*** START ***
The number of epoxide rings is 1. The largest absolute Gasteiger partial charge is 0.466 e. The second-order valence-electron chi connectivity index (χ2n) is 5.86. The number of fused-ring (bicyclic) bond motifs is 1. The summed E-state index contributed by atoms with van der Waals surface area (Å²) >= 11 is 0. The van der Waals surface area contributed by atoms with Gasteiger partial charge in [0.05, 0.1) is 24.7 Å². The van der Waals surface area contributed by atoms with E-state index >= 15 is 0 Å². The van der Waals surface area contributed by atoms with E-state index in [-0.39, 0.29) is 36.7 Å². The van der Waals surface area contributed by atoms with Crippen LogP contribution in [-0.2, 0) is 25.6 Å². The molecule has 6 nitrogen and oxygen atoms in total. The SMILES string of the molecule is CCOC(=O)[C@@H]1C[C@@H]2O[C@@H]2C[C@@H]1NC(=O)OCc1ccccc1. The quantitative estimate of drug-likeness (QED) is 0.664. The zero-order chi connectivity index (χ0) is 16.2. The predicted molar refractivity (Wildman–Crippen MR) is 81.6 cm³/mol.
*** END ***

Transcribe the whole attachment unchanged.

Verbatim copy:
The number of epoxide rings is 1. The largest absolute Gasteiger partial charge is 0.466 e. The second-order valence-electron chi connectivity index (χ2n) is 5.86. The number of fused-ring (bicyclic) bond motifs is 1. The summed E-state index contributed by atoms with van der Waals surface area (Å²) >= 11 is 0. The van der Waals surface area contributed by atoms with Gasteiger partial charge in [0.05, 0.1) is 24.7 Å². The van der Waals surface area contributed by atoms with E-state index >= 15 is 0 Å². The van der Waals surface area contributed by atoms with E-state index in [-0.39, 0.29) is 36.7 Å². The van der Waals surface area contributed by atoms with Crippen LogP contribution in [-0.2, 0) is 25.6 Å². The molecule has 6 nitrogen and oxygen atoms in total. The SMILES string of the molecule is CCOC(=O)[C@@H]1C[C@@H]2O[C@@H]2C[C@@H]1NC(=O)OCc1ccccc1. The quantitative estimate of drug-likeness (QED) is 0.664. The zero-order chi connectivity index (χ0) is 16.2. The predicted molar refractivity (Wildman–Crippen MR) is 81.6 cm³/mol.